Today, campaigns to raise awareness of the menopause may offer some relief to many women who suffer symptoms. Julia Nurse explores how this challenging time in a woman’s life was ignored, misdiagnosed, or subject to some very odd ‘remedies’ throughout the medieval and early modern period.
Aristotle was not far off when he estimated the age range in which menopause occurred. According to him, the onset could occur around the 40s and could last up to the 50th year. But many women will testify that their symptoms of menopause last much longer.
It took a woman to extend this timeframe. In the 11th century, Hildegard of Bingen, a German Benedictine abbess and polymath, claimed that “the menses” could cease as late as the 60th year, sometimes even later, when “the uterus begins to be enfolded”.
Trota of Salerno, a 12th-century female physician and writer on women’s medicine, agreed with Hildegard. Trota was more specific: she said that menopause could appear later for women with a “high complexion”, who led a well-nourished, leisurely lifestyle. Such women spent much of their life pregnant, an exhausting physical strain on their bodies. But this was necessary, for to be seen as ‘infertile’ was considered shameful.
Menstrual blood was deemed a corrosive force to men, with the power to damage a penis, curdle wine and make crops fail, to name but a few of the hazards. Premenopausal women were just as dangerous, as the build-up of blood could supposedly emit poisonous vapours. Women evoked a toxic power, regardless of where they were within the menstrual cycle.
While there was lots of medical advice on how to prevent a dangerous build-up of humours by inducing menstruation (either to be fertile, or to abort unwanted pregnancies), menopause was largely glossed over, if not ignored completely.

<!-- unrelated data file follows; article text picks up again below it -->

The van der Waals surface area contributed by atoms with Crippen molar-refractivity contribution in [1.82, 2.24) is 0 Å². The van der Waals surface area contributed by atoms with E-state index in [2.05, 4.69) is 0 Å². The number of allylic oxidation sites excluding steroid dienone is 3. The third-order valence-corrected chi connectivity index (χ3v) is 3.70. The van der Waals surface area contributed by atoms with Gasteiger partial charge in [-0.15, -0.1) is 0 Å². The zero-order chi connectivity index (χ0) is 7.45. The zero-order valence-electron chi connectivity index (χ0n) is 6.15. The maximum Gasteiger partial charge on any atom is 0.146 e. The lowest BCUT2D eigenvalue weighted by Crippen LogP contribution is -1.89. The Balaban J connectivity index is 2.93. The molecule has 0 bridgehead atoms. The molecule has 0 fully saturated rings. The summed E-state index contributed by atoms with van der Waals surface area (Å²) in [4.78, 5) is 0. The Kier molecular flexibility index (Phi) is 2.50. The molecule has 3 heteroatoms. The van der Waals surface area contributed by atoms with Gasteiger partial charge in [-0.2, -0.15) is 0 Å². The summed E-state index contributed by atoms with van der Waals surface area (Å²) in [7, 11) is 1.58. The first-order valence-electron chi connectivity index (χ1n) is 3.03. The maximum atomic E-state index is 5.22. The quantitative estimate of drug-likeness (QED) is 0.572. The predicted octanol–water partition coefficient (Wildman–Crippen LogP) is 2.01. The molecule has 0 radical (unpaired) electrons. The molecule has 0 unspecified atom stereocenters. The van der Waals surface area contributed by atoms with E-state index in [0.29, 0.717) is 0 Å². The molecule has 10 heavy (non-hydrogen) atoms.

Older women themselves, as well as their symptoms, were relegated to the background. With no hormone replacement therapies or bone-enriching nutrition guidance available, it might be evident that a woman was experiencing menopause in her appearance. Not surprisingly, representations of older women were rarely flattering: loosening skin, increased facial hair and a stooping posture plagued most who reached their 50s. No longer useful in bearing children, a woman was seen as descending into maturity and obscurity with her “wandering womb”, which was believed to be lighter and more mobile once the reproductive function ceased.
Where menopause was discussed, women were blamed for it. Failure to ensure a regular monthly cycle was viewed as ‘neglect’, which could cause early menopausal symptoms. These were described in 1670 as “rebellious distempers”: “Vapour, Flushings all over the Body, the Whites in abundance [discharge], pursiness at Stomach, loss of Appetite, Cholicks, Faintings, or other the like Weaknesses and Indispositions, which if not timely remedied, brings Ulcers or Cancers in the Womb, Dropsies, Consumptions or other fatal Distempers.”
One physician of 1739 unhelpfully said that such weaknesses were due to the way that most women “liv’d miserably”, but made no suggestion of how to improve their lives and symptoms. By the mid-17th century, women had to “be their own helpers” according to ‘The Woman’s Counsellor’.